I got my first guitar as a Christmas present when I was eight years old. In the bag with the right-handed guitar—I play left-handed—there was a book of chords that I strummed upside down. Later, a girl from our street told me that if I wanted to play with my fingers and not only strum, I should turn the strings around. That I did. Then I got a teacher and from then on I studied mostly classical technique. I learned a small classical piece and afterwards my uncle presented me with a Segovia album; I was completely fascinated with all the sounds and moods he could produce. And I remember that I wanted to be able to play like him.

It was around that time that your aunt brought one of Kim’s records to your house—a life-changing event, in a way, as you’ve said that “My two musical heroes since then have been Andrés Segovia and Kim Larsen.” An odd couple if ever there was one….

They are maybe as far from each other as possible. Segovia was the legendary master who succeeded in his mission to make the classical guitar a respected classical concert instrument. He was on an almost never-ending tour for 60 years and played concerts in the most famous concert halls the world over. He was a revered icon and a true master of the guitar. Both Segovia and Kim Larsen struck something in me. With Segovia it was his sound and many colors, and his very personal interpretation of our repertoire. With Kim Larsen it was his voice, his melodies, and his lyrics. Kim Larsen is for us the epitome of authenticity, the free spirit. He never tried to please. He was just himself and true to his ideals, and he was never calculated in his music. His music and lyrics are pure. I often return to Segovia and Larsen for inspiration.

What were you trying to capture in your arrangements?

My intention has been to interpret the songs as they exist in my memory—with great respect for the originals—but also to transform the songs into classical guitar pieces that exploit the technical and sound potential of the instrument and present the songs in an intimate and different way. I try to capture the nature and mood of each song. What is special about this particular one? What has charmed me, and what is it that makes it stick in my memory? My plan has been to make the arrangements something special—that is what the songs deserve!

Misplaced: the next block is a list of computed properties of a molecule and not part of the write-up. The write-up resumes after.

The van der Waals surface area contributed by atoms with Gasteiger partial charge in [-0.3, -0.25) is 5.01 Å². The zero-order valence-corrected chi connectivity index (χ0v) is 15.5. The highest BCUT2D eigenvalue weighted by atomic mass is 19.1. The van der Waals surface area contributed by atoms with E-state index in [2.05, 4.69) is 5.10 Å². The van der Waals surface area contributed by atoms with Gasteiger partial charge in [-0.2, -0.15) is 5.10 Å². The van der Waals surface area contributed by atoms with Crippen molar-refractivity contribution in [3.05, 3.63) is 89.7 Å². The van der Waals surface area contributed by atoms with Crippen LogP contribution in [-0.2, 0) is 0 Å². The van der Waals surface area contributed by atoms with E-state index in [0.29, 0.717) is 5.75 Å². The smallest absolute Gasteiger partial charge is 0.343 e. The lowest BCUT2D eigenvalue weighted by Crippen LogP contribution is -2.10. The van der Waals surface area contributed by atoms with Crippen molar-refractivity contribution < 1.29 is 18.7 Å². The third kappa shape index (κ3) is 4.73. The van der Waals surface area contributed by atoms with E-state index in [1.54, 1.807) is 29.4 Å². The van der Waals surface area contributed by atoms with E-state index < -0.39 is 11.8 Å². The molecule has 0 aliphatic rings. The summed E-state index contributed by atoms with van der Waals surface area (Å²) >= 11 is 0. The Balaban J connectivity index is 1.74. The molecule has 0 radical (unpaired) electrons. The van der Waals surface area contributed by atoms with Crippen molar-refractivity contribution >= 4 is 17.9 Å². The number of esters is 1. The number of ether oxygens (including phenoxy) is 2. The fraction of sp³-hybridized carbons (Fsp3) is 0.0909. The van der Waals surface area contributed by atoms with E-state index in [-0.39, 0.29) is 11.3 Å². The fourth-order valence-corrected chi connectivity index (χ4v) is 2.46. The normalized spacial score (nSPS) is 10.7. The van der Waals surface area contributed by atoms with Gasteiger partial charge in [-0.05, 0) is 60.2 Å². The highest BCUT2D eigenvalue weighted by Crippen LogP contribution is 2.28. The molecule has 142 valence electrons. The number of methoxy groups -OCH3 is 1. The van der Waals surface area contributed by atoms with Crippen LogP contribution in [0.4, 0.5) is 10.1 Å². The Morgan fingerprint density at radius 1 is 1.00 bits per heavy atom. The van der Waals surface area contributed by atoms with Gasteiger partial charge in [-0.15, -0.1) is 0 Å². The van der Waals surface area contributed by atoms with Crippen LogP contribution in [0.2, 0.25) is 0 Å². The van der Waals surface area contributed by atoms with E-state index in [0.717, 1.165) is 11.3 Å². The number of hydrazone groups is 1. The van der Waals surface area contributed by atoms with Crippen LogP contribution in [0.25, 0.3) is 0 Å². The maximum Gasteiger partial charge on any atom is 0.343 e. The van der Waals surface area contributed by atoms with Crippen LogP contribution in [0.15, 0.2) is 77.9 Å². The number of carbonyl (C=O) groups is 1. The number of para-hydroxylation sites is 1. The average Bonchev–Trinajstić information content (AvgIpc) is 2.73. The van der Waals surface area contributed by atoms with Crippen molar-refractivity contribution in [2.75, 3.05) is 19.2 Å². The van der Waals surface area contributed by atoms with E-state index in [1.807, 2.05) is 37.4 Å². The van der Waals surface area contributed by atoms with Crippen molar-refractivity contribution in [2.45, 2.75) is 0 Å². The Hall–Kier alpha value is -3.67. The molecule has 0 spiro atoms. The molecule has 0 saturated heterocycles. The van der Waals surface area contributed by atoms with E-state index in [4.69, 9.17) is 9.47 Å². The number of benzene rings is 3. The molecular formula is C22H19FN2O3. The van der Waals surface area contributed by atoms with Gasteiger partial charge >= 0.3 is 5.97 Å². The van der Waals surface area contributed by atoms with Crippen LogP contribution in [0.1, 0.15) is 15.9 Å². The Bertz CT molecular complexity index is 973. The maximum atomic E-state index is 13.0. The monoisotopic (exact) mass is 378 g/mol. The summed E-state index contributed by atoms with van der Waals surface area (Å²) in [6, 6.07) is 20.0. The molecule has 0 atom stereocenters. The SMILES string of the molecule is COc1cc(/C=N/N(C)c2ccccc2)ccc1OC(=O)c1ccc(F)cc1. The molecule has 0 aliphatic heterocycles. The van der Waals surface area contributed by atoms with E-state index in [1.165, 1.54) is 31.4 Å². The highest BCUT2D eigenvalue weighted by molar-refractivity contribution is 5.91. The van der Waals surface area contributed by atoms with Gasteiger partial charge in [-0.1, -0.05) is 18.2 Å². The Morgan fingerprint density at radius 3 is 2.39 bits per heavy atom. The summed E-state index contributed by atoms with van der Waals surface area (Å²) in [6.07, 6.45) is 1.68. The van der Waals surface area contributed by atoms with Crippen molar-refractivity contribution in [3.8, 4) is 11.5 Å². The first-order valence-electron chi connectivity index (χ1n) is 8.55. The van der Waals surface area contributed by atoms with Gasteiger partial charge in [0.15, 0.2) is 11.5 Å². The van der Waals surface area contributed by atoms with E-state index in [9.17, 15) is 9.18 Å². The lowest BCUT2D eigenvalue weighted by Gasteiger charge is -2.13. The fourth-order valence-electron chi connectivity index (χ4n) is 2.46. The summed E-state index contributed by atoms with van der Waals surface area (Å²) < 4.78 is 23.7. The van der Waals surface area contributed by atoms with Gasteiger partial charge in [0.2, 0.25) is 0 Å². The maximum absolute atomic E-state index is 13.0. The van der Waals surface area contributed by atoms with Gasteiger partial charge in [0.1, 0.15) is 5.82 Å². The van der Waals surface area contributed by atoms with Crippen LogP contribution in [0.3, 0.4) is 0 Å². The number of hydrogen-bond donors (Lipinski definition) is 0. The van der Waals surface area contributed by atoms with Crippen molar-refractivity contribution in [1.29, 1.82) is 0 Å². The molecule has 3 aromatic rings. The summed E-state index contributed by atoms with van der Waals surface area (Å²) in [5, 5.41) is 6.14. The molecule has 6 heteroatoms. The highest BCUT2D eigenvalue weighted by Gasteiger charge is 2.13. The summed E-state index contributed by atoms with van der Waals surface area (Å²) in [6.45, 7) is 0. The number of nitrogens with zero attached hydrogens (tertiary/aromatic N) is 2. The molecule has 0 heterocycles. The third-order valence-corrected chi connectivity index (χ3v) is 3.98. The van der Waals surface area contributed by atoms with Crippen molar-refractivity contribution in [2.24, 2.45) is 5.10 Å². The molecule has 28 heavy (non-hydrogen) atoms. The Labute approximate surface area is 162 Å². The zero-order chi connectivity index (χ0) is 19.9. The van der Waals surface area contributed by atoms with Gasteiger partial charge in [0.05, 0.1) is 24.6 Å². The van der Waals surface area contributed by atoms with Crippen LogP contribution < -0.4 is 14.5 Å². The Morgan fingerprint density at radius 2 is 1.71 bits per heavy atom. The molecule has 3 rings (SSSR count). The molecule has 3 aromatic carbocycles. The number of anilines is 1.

I think Larsen’s songs have a melodic quality and a naturalness and a lightness that almost invites an instrumental version. They unfold in such a way that one can interpret each one as a narrative, as is actually the case with classical composers. I can’t capture his voice, but I have tried with the colors of my guitar to catch its different facets.

Someone once said that Larsen’s voice was like a highway coming out of his mouth, that over the years got warmer and more colorful. He could sing with great empathy and intensity, but he never took the sentimental road in his phrasing. It’s a very personal voice, one of a kind. The voice could make you feel comfort or make you feel encouragement. And the lyrics were always sung with great sincerity. To quote [musician] Henrik Marstal, “Kim Larsen saw himself as a postman with a trusted letter in his hand that he had not written himself. He was merely a messenger of dreams of the world of yesterday and thereby security for several generations.”